[7] Yehonatan's words do not suffice to clear himself of culpability, and it was only the people who saved him from death. It seems logical that there is implicit criticism here of Yehonatan as well; while he had not heard the oath (v. 27), he should have been more careful when he saw that "no man put his hand to his mouth; for the people feared the oath" (v. 26).I Instead of admitting his error, he quickly attacked his father (see Ralbag, ad loc.). To Yehonatan's credit, it may be said that he accepted his punishment: "And Yehonatan said to him, 'I did certainly taste a little honey with the end of the rod that was in my hand; here am I: I will die'" (v. 43).

[8] The similarity in sound alludes to a connection between va-ya'af – "the people were faint" - and va-ya'at – "the people flew."

[9] Many explanations have been offered regarding the people's sin, especially in light of the verse, "You shall not eat anything with the blood; neither shall you use enchantment, nor observe times" (Vayikra 19:26), which implies that the prohibition is connected in some way to idol worship. The gemara (Sanhedrin 63a) records five opinions as to the nature of the prohibition. The Ramban, in his commentary to the Torah (ad loc.), explains the prohibition based on our story, writing that here, too, we are dealing with a sin of idolatry. The plain sense of our passage implies, however, that Israel sinned by eating improperly and in a craze, and that nothing but eating was on their minds. The Radak on our chapter offers a different explanation: "Since they prepared the meat in haste, because they were hungry, they slaughtered on the ground, and the blood did not flow out properly and it was absorbed in the meat. Therefore, Shaul commanded to roll a great stone and slaughter on it, so that the blood would flow out properly."

It is possible to understand the prohibition in a different manner based on our story. Our passage implies that the main problem with the people's conduct was that they slew the animals "on the ground." Shaul tried to remedy this situation by slaying the animals on a great stone. From here it may be inferred that the prohibition, "You shall not eat anything with (al) the blood," means that one is forbidden to eat next to (al yad) blood. (The word "al" is often used in that sense; see Bereishit 18:5; ibid. 41:1). A person must not eat the meat of an animal when its blood lies before him on the ground. Shaul's solution was that the blood from the slaying should be on the stone and not on the ground, in close proximity to where they were eating. If this is correct, then the prohibition should be included among those prohibitions that stem from the need for moral sensitivity even with respect to animals, and it parallels the prohibitions of cooking meat and milk together (Shemot 23:19) and slaughtering an animal and its offspring on the same day (Vayikra 22:28) or the mitzva of sending away the mother bird before taking its young (Devarim 22:7). These prohibitions teach man to control his physical desires and subjugate his passions to basic moral norms.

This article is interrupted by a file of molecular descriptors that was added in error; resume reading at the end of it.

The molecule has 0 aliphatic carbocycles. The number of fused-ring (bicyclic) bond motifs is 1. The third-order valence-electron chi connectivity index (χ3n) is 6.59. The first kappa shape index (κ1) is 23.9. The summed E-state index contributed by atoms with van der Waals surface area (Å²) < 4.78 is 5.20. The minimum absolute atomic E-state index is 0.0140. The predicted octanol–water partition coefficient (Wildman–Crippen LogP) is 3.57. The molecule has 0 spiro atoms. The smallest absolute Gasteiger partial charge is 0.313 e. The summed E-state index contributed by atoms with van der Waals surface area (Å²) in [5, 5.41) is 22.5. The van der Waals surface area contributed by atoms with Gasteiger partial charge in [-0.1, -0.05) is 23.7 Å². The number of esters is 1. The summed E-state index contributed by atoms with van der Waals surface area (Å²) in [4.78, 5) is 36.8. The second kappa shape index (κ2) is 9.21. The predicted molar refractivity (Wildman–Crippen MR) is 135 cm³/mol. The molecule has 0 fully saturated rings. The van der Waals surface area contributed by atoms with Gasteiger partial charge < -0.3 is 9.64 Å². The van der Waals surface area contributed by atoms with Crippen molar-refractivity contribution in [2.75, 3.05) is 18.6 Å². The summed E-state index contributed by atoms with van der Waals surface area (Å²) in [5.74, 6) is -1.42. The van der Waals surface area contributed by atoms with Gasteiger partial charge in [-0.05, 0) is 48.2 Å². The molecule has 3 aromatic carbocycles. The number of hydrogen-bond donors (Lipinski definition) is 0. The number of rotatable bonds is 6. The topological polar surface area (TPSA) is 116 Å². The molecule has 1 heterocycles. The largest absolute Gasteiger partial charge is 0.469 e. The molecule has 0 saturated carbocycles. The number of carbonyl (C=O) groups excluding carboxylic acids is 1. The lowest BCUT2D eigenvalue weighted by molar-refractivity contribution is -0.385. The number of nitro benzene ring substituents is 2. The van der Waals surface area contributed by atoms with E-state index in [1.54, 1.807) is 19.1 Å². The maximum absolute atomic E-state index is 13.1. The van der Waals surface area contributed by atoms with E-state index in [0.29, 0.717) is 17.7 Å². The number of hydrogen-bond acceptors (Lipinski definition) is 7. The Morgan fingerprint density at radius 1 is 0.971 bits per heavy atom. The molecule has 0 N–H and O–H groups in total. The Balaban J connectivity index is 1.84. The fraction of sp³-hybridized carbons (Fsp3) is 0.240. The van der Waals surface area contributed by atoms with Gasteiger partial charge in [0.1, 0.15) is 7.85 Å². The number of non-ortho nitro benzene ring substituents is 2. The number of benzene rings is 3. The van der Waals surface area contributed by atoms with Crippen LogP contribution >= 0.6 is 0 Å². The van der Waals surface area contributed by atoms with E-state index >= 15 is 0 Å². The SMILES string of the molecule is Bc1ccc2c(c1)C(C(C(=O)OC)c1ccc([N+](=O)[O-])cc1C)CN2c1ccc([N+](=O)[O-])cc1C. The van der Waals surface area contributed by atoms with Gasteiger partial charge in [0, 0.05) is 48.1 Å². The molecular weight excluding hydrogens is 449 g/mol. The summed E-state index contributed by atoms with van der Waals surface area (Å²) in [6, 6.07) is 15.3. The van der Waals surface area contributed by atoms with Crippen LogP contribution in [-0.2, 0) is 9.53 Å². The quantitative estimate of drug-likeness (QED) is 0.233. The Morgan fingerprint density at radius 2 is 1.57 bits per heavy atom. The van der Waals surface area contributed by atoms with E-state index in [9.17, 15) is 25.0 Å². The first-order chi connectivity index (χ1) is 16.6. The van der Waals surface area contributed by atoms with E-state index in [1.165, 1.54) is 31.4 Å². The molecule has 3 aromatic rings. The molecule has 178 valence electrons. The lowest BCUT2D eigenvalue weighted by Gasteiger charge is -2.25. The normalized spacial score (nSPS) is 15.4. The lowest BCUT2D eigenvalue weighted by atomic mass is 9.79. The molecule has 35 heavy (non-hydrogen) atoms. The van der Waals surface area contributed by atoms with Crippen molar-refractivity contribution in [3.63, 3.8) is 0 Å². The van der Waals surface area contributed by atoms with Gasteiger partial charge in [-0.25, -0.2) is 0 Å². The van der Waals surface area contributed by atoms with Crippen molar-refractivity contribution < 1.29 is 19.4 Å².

[10] The Ramban explains that the death penalty in this case is based on the verse: "None devoted of men, which shall be doomed to death, shall be redeemed; but shall surely be put to death" (Vayikra 27:29), as he writes in his commentary to that verse: "From this verse they derived the law that any king of Israel or great Sanhedrin… if they ban a city to fight against it, and so, too, if they ban something, one who violates [the ban] is liable for the death penalty. This is the [basis of the] liability of the men of Yavesh-Gilad, and of Yehonatan, whose father said to him: 'God do so and more also; you shall surely die, Yehonatan.' From where did they become liable for the death penalty if not from here?"

[11] This verse relates to human sacrifices: "And say, Hear the word of the Lord, O kings of Yehuda, and inhabitants of Jerusalem: Thus says the Lord of hosts, the God of Israel: Behold, I will bring evil upon this place… Because they have forsaken Me, and have estranged this place, and have burned incense in it to other gods… they have built also the high place of the Ba'al, to burn their sons with fire for burnt offerings to the Ba'al, which I commanded not, nor spoke it, neither came it into My mind" (Yirmiyahu 19:3-5).

[12] The Ramban explains the possibility of redeeming Yehonatan as follows (see above, note 10): "Corresponding to what the Torah said, 'He shall not be redeemed; but shall surely be put to death,' it says there: 'So the people redeemed Yehonatan, and he died not.' Since a miracle had been performed through him, they knew that he had acted inadvertently."

[13] This, indeed, is the reading of the Septuagint.